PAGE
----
I’ve been writing this column since 2010. I started posting once a week, then twice, now, as Retrospectives, daily rewrites at thenutritiondebate(dot)com. Some readers follow me by RSS feed, others on Facebook and twitter, yet others by a link from other sites. Most readers, however, are still introduced to “The Nutrition Debate” by Google searches on topics of interest to them.
Blogger provides me with some simple statistics or my readership by day, week, month and all-time. It also tracks my audience by country, traffic source, and post (column), so I have a broad idea of who, how and what my readership is.
Only 40% of my readers are in the U. S. The Ukraine and Israel garner a little less than 10% each. Russia, France and China come next, then Germany, Canada and the UK. Interestingly, Poland rounds out the top ten. Once in a while I get 1,000 pageviews in a 1-hour period from Israel. Obviously, someone who follow me there posts a link on their site.
I also have loyal followings in Sweden, Hong Kong and Singapore. The Singapore readership in on a site where a very popular and avuncular social network leader writes on the subject of “Clean Eating.” He provides occasional links to my columns and has even posted a few as permanent resources for his followers.
It’s interesting to me that I have so many readers in Ukraine-Russia and China. I suppose that people there have “hijacked” my content (with or without attribution, who knows?) and appear to read everything I write. Some sites are commercial (e.g., department stores), others are pornographic sites. All are in a Slavic language. I don’t object, mind you. I write this column for educational purposes. There is no revenue, and I have no interest in commercializing it.
This might also be a good time to mention that I have a wonderful and intrepid volunteer editor, a person who makes my writing clearer, checks my facts, and whose digital resources are almost as vast as Google’s (slight exaggeration there). Her acumen in all things health and nutrition is only exceeded by her generous heart and her interest in spreading the word about good nutrition and healthy eating. I am unabashedly in awe of her.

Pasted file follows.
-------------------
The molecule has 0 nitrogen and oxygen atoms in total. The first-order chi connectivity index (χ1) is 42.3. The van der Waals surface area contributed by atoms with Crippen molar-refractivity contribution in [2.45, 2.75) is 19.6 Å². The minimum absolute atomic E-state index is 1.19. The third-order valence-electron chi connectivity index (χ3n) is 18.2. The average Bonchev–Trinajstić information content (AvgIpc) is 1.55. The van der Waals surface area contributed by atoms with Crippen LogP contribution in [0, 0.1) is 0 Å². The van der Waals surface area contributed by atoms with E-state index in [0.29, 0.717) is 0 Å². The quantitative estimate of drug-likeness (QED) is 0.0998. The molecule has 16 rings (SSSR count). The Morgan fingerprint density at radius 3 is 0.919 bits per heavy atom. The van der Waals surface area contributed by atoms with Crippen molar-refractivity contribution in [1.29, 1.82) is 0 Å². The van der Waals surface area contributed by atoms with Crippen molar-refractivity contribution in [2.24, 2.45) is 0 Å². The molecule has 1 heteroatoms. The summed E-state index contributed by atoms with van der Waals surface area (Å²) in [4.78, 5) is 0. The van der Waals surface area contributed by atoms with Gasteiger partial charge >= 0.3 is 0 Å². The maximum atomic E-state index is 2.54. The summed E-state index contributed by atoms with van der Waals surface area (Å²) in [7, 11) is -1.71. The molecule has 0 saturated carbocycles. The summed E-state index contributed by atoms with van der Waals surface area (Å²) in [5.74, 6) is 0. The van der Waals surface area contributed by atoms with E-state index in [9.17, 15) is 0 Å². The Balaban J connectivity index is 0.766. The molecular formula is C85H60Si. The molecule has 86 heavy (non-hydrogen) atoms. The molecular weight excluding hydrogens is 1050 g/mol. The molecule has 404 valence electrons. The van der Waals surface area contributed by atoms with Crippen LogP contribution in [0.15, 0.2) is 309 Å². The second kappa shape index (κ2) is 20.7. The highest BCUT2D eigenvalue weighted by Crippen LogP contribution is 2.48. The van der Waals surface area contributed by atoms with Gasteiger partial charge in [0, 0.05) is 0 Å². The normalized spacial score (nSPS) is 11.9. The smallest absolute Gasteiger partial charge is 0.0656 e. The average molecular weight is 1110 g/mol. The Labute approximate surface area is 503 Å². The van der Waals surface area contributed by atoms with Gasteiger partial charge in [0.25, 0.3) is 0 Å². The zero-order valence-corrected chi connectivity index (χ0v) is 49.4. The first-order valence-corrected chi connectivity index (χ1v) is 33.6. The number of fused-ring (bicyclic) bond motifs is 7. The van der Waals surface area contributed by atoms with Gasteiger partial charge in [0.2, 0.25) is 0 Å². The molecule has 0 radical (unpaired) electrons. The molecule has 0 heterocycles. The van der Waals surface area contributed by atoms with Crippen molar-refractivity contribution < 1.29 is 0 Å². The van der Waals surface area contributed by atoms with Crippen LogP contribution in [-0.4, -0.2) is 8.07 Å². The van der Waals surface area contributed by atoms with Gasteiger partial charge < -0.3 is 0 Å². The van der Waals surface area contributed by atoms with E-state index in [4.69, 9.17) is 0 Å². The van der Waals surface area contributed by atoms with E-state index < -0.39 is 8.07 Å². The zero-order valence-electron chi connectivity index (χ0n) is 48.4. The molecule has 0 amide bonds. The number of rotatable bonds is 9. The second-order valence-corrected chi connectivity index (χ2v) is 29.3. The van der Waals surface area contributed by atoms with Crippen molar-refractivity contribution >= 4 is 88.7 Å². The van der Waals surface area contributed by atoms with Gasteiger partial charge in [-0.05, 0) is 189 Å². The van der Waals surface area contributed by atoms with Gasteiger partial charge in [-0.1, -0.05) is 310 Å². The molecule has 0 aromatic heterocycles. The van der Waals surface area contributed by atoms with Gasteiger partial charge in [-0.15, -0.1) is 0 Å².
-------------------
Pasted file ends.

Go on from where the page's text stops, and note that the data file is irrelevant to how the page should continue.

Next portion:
So, since Google seems to be the main, continuing source of new readers, I encourage this method of using that search engine. Just as Google has a “feeling lucky” search function, you could do the same. Just type “The Nutrition Debate” (in quotes) in the “window,” (or, thenutritiondebate(dot)com), hit “enter,” and let ‘er rip. I guarantee that my blog will come up on the first page, or in the latter case, first.
Of course, if you want to do a more targeted search, you could do something more “advanced.” Enter “The Nutrition Debate” and another word or phrase of interest to you (or a column number, i.e., #xxx. Let Google do the work! To see how well this works, I just entered “the nutrition debate triglycerides” and all ten (10) Google results were columns that I have written on triglycerides. This works very well in the absence of “tags,” “labels,” or “key words.”
On the other hand, if you’d like to see a list of all the columns I’ve written, in some browsers you can see a list.“The Nutrition Debate List of Columns, appears at the top right corner of the post, listed under “Favorite Links and Videos.” This works in Chrome, but, alas, not in IE.
So, if you are one of those who rely on Google (or another search engine), as I do, I encourage you to try this “advanced search technique.” I am too much of a Luddite, or troglodyte, and too lazy at this point, to go back over 500 columns and enter tags, labels and key words. Use technology to search instead. It works for me. Just Google “the nutrition debate” and another key word or phrase, and press “enter.”
Then, if you like what you have read, go to the RSS feed and get my blog delivered every morning to your hand-held device, tablet, laptop, or work station. And please, send me your comments and ideas. I’m always looking for your feedback and subjects of interest to you, me and my readers. It’s helps me get educated too.